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    1. I know! I have been shopping too and those were the prices I was seeing. After Christmas, was when I saw this one and when I saw the price, I figured what the hell, go for it. I don't even know I'm going to like plein air painting. It could be too much of a drag. I do know an easel with a drawer in it that will hold a canvas up to 32" high would be of use inside as well as outside. It would be fine for charcoal, pastels and these little heads I'm doing in oils that are lost on my large studio easel, also, I really thought a hundred was cheap and I worried about how it was made till I had it here. It's made very well. It's a good starter for plein air, and it is great for charcoals and pastels in studio, I am thinking of doing pastels painting plein air, not oils. I don't want to use a palette for mixing. I don't want any fluids in the case. I don't want a big clean up. In Mexico, I did watercolor with nothing more complicated than a beach bag. Hm.

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  10. Linda!
    Good luck!
    I do most of my plain-air work from my studio window!
    However it is nice to get outdoors! You will have a blast!
    Love the portraits posted the other day!
    Have fun! Your blog made me smile. Thanks!
    Michael

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    1. Me too--or from my deck. I am a lazy painter. I do applaud photographs. I do want to see where this purchase leads--maybe just as far as the backyard?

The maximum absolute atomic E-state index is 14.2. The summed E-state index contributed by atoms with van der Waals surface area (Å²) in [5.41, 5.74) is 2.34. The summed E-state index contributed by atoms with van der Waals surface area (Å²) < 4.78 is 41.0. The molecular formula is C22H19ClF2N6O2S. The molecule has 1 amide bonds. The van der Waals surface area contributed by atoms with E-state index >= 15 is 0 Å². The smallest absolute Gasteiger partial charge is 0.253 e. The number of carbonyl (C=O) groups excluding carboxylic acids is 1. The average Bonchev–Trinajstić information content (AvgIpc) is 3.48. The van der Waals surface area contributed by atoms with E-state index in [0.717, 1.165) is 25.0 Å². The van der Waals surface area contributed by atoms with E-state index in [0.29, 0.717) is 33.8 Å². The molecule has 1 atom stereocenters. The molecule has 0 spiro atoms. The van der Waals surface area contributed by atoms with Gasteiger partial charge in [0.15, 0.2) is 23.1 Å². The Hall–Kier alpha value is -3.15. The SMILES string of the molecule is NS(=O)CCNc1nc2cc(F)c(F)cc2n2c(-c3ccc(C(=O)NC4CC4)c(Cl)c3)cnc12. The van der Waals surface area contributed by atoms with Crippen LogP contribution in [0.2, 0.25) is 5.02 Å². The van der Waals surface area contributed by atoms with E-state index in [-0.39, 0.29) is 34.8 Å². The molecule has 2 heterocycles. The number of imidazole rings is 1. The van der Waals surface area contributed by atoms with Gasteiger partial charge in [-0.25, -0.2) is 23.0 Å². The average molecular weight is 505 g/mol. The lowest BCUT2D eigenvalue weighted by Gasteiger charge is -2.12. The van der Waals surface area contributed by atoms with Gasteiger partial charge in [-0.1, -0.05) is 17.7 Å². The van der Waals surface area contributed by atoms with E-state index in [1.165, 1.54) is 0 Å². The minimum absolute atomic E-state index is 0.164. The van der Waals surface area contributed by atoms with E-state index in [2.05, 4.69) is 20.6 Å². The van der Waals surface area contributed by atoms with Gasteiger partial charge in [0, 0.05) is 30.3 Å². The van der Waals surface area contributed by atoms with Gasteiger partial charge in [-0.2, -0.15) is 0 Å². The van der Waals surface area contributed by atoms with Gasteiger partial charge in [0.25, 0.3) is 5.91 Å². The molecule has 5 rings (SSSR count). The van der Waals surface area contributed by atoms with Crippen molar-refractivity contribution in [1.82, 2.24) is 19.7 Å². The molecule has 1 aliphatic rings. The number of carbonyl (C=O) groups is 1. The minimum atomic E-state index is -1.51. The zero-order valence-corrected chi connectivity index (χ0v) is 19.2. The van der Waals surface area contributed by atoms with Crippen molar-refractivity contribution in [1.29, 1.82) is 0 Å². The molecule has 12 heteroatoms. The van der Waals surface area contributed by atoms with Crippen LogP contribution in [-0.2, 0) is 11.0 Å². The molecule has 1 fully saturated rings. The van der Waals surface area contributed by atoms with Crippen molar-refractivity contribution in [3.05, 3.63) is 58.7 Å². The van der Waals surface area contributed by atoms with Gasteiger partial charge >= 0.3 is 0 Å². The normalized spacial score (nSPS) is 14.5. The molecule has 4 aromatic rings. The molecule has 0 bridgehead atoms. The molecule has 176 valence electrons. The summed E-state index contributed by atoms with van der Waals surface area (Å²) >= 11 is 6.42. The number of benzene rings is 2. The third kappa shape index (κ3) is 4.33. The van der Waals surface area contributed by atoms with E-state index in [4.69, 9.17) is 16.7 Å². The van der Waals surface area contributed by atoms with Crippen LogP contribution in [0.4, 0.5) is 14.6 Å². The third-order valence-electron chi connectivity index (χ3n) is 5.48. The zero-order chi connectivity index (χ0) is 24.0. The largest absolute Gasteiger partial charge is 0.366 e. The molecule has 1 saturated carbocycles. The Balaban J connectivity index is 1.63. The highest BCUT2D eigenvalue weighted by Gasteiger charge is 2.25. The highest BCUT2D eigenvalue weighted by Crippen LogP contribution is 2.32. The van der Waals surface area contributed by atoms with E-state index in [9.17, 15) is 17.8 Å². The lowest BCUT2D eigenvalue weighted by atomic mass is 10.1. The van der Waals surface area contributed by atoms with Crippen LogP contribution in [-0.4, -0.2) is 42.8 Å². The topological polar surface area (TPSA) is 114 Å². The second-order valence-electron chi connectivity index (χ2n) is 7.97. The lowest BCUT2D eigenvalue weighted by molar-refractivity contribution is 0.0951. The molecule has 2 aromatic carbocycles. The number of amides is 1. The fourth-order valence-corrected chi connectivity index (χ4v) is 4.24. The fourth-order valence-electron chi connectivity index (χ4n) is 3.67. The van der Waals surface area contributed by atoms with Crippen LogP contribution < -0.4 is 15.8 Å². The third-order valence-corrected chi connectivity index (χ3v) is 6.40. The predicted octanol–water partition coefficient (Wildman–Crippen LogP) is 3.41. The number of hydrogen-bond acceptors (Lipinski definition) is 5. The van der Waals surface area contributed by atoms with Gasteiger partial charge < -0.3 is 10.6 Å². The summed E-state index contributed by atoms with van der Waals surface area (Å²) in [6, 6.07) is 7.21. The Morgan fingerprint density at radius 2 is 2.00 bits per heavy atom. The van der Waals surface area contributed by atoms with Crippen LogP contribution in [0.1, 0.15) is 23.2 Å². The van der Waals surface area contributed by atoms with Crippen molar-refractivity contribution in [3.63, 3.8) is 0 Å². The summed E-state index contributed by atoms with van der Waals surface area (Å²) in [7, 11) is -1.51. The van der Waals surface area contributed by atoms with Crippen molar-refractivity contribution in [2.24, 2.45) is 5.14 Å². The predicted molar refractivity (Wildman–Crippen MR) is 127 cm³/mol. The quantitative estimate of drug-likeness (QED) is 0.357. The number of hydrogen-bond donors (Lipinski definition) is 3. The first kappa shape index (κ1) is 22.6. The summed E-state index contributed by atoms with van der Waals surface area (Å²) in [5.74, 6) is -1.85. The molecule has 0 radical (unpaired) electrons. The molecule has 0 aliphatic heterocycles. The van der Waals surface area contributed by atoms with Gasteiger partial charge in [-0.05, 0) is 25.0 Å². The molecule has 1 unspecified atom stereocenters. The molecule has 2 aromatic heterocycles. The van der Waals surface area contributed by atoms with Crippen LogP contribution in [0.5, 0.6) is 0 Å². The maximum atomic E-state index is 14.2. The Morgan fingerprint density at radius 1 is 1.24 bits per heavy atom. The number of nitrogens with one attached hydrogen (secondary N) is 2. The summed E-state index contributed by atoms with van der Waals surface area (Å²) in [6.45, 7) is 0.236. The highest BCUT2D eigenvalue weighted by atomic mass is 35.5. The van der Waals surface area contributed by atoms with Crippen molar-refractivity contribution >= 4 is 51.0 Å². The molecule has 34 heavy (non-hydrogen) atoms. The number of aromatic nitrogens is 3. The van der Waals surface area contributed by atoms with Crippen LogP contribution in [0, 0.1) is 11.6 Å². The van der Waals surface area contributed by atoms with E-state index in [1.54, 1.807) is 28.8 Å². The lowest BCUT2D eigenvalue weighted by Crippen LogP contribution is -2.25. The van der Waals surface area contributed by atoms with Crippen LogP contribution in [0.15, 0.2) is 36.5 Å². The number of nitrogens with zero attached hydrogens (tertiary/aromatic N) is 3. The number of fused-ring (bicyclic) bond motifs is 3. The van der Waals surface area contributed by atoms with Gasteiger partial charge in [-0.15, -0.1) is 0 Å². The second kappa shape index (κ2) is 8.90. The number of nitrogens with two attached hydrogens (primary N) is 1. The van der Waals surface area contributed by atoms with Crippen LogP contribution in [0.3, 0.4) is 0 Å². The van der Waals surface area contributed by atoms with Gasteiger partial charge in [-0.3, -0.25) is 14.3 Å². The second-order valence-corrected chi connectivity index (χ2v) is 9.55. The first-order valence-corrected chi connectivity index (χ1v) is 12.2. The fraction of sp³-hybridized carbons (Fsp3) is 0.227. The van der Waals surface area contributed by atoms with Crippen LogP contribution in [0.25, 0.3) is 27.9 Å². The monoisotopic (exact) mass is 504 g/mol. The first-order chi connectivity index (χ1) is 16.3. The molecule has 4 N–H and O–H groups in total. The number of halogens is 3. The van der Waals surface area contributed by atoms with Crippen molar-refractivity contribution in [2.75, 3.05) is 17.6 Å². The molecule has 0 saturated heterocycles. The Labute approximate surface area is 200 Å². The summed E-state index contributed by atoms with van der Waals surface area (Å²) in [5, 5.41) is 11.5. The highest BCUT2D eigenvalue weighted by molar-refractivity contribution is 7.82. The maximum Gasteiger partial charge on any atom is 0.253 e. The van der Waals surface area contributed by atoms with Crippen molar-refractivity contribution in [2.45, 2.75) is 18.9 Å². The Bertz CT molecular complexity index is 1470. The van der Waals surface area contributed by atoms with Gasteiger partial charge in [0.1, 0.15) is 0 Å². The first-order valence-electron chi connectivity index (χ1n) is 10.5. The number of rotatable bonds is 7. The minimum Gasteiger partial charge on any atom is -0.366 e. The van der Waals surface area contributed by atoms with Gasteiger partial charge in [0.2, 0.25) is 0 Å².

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  11. Dear Linda, waiting for your post on the day of your birthday ...HAPPY BIRTHDAY TO YOU...HAAAAAPPY BIIIIRTHDAAAAAAAYYYYYY TOOOOOOO YOUUUUUUUUUU!!!!!!!!!!!!!!Ciao,Rita.

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    1. Thanks Rita. My plan is to set that easel up in the studio this morning and move the pastels and charcoal equipment into the drawers. Then I am going to arrange three painting stations in the studio: acrylic, pastels and large paintings with my three easels. Sounds festive doesn't it? I'm still in my organizational mood. My computer is cleaned up, now the studio. New Years resolutions.

      Yesterday, my son and grandson came to visit and wish me a happy. The day before Ellis and I went to a lovely lunch at our favorite bistro where everybody knows our names. And tonight we'll go to our other favorite dining spot we've been going to for years. Just a good time with friends and paint. Today. Mexico was the fiesta that covered all our winter celebrations. --of course someone could surprise me?

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  12. NEAT new toy!!! I can just see you opening it. :)

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    1. You will, if I can figure out how to add my home video to this blog.